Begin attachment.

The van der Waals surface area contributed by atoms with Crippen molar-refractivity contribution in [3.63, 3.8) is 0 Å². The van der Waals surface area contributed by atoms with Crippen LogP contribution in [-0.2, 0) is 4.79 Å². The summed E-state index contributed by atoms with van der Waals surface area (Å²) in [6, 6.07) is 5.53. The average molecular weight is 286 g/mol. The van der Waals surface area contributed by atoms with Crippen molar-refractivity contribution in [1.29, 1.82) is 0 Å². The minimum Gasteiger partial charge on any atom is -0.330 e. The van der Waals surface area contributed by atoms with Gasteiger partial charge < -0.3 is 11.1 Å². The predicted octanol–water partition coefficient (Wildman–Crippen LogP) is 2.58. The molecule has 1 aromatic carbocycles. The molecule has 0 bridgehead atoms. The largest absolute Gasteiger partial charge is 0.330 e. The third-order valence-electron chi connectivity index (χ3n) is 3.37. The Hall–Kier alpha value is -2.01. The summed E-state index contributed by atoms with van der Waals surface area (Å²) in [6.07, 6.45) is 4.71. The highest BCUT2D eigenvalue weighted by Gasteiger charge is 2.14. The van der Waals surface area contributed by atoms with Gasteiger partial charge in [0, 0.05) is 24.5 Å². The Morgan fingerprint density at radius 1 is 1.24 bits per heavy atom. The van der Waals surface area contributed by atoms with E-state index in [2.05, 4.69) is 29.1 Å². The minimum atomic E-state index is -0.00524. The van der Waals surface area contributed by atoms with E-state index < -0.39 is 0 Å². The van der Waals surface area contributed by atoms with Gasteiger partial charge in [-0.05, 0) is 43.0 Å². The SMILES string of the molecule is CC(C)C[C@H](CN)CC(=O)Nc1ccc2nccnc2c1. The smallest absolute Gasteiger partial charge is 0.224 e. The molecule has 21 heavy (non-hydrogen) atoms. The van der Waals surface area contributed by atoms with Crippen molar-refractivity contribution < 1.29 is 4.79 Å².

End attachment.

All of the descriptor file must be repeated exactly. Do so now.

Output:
The van der Waals surface area contributed by atoms with Crippen molar-refractivity contribution in [3.63, 3.8) is 0 Å². The van der Waals surface area contributed by atoms with Crippen LogP contribution in [-0.2, 0) is 4.79 Å². The summed E-state index contributed by atoms with van der Waals surface area (Å²) in [6, 6.07) is 5.53. The average molecular weight is 286 g/mol. The van der Waals surface area contributed by atoms with Crippen molar-refractivity contribution in [1.29, 1.82) is 0 Å². The minimum Gasteiger partial charge on any atom is -0.330 e. The van der Waals surface area contributed by atoms with Gasteiger partial charge < -0.3 is 11.1 Å². The predicted octanol–water partition coefficient (Wildman–Crippen LogP) is 2.58. The molecule has 1 aromatic carbocycles. The molecule has 0 bridgehead atoms. The largest absolute Gasteiger partial charge is 0.330 e. The third-order valence-electron chi connectivity index (χ3n) is 3.37. The Hall–Kier alpha value is -2.01. The summed E-state index contributed by atoms with van der Waals surface area (Å²) in [6.07, 6.45) is 4.71. The highest BCUT2D eigenvalue weighted by Gasteiger charge is 2.14. The van der Waals surface area contributed by atoms with Gasteiger partial charge in [0, 0.05) is 24.5 Å². The Morgan fingerprint density at radius 1 is 1.24 bits per heavy atom. The van der Waals surface area contributed by atoms with E-state index in [2.05, 4.69) is 29.1 Å². The minimum atomic E-state index is -0.00524. The van der Waals surface area contributed by atoms with E-state index < -0.39 is 0 Å². The van der Waals surface area contributed by atoms with Gasteiger partial charge in [-0.05, 0) is 43.0 Å². The SMILES string of the molecule is CC(C)C[C@H](CN)CC(=O)Nc1ccc2nccnc2c1. The smallest absolute Gasteiger partial charge is 0.224 e. The molecule has 21 heavy (non-hydrogen) atoms. The van der Waals surface area contributed by atoms with Crippen molar-refractivity contribution < 1.29 is 4.79 Å².